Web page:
At the helm with Michael Richardson
This post opens a series where we chat to people at Octopus about their role, their challenges, what they're working on to improve the product for our customers, and more.
First up is Michael Richardson, our original product management leader, now Director of Product.
How long have you been at Octopus and what experience did you bring?
After following Paul's journey, I joined Octopus as a software engineer in 2015 - wow, time goes by fast. I came with a decade’s experience building software and leading development teams across many industries in organizations of all shapes and sizes. And similar to many of my colleagues at Octopus, I often happily claimed the responsibility for setting up the build and deployment pipelines for these projects.
Foreshadowing my future at Octopus, I had the opportunity to see and help define the various ways all these organizations released and deployed software, with varying degrees of success. This lets me easily empathize with our customers' challenges and gave me an intuition for the type of problems Octopus could help with.
What are your responsibilities as Director of Product?
I wear the product hat in the leadership team of our Deploy Group. Our mission is to have Octopus deploying as many applications as possible by evolving its capabilities, expanding the technologies we integrate with, and making it as easy as possible to use.
My role is to set the product direction for the group. I’m always hunting for the next set of problems we could solve for our customers, and I work closely with the engineers, designers, and other product managers, to ensure we solve the problems we bet on.
What does a typical day look like for you?
A big part of a typical day is gathering information - analyzing data, reading customer feedback, listening to what other teams in Octopus are seeing, talking to customers, and following industry news. I also regularly use Octopus and other tools to model various scenarios.
On a typical day, I’m likely to meet with one or more of our development teams, where I probably just ask, “Can we ship it?”.
Oh, and Zoom meetings. So many Zoom meetings.
What are the biggest challenges for the Product team at Octopus?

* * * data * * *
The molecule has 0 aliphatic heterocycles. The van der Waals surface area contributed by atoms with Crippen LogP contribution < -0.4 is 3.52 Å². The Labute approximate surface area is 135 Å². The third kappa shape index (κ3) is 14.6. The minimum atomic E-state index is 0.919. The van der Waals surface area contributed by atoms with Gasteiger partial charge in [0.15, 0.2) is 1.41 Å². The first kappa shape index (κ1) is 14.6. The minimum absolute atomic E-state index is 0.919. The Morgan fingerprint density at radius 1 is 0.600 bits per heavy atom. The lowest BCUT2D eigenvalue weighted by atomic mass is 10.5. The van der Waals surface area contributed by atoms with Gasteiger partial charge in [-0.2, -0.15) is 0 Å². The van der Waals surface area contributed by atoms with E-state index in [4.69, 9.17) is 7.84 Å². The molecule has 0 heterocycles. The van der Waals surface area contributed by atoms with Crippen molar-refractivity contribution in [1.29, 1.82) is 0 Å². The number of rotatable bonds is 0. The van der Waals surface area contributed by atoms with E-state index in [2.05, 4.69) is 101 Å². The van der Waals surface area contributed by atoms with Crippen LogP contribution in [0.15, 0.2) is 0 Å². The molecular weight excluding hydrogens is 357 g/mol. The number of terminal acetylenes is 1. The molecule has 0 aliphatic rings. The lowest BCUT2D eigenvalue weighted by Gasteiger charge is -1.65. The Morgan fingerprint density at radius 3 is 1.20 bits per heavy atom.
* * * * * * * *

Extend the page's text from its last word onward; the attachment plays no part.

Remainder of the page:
The biggest challenge is always that there are too many things we want to do! When the company was 10 people, we said, “If only we had 20 people, we could do everything!”. When we grew to 50 people, we said, “If only we had 100 people, we could do everything!”. Well, we’re at nearly 200 at the time of writing, and we’re nowhere close to being able to do everything we would love to.
Choosing the right problems to solve, and keeping a balance between maintaining high levels of reliability, refining and evolving the existing features, and building the next big thing, is always a challenge.
What are you working on to improve the product for our customers?
Well… [takes deep breath]
The biggest evolution of the product we’re building at the moment is Config as Code. I’m sure you’ve heard us talk about this many times by now, but Config as Code allows Octopus projects to be version-controlled in Git repositories. It's been a huge engineering effort to lay the plumbing for this feature, with deployment processes version-controlled in the initial release. But we’re just getting started, so stay tuned for version-controlled variables, runbooks, and more.
Another significant evolution, one that’s in a much earlier stage of development, is support for dynamic environments: creating and destroying test environments on-demand. The way many development teams want to work today is not to have long-lived test environments. Rather, they want to create new environments on-demand, for example, an environment for each pull request, and to destroy them the moment they’re no longer required.
We’re also exploring how we can make Octopus a perfect fit for cloud-based teams. This means looking at how teams deploy to serverless platforms and use container images as deployment artifacts.
We’re constantly adding to the range of products Octopus integrates with, and ServiceNow is a notable example that we're currently developing a built-in integration for. ITSM tools are common in larger organizations, and yet we’ve never built a first-party integration with one, so this is a different shape of integration for us.
And if there’s something you think we should be looking at, please reach out and tell us!
How do you measure success internally and for our customers?
Every company is now a software company. Being able to deploy more frequently and more reliably creates a positive feedback loop that can produce huge differences between the best teams and the rest.
Success is helping our customers use this feedback loop to deliver value for their customers. That sounds corny, but it’s true.
Personally, I’m passionate about the technology and practices involved in getting code from developer workstations through to running in production. Being able to play a part in shaping the industry's future and seeing it used by all these incredible companies around the world is rewarding, to say the least.
As just one example of how this has played out, 10 years ago it felt like as an industry we were still battling to convince people of the benefits of automating deployments. In 2022, it feels like that mission has largely been accomplished, and the conversation is much more nuanced now. I like to think Octopus played a part in this.
I’m proud that Octopus is an Australian company. Its growth, across many measures, has been incredible, and I think has stayed true to Paul’s original vision and values. I’d call that success.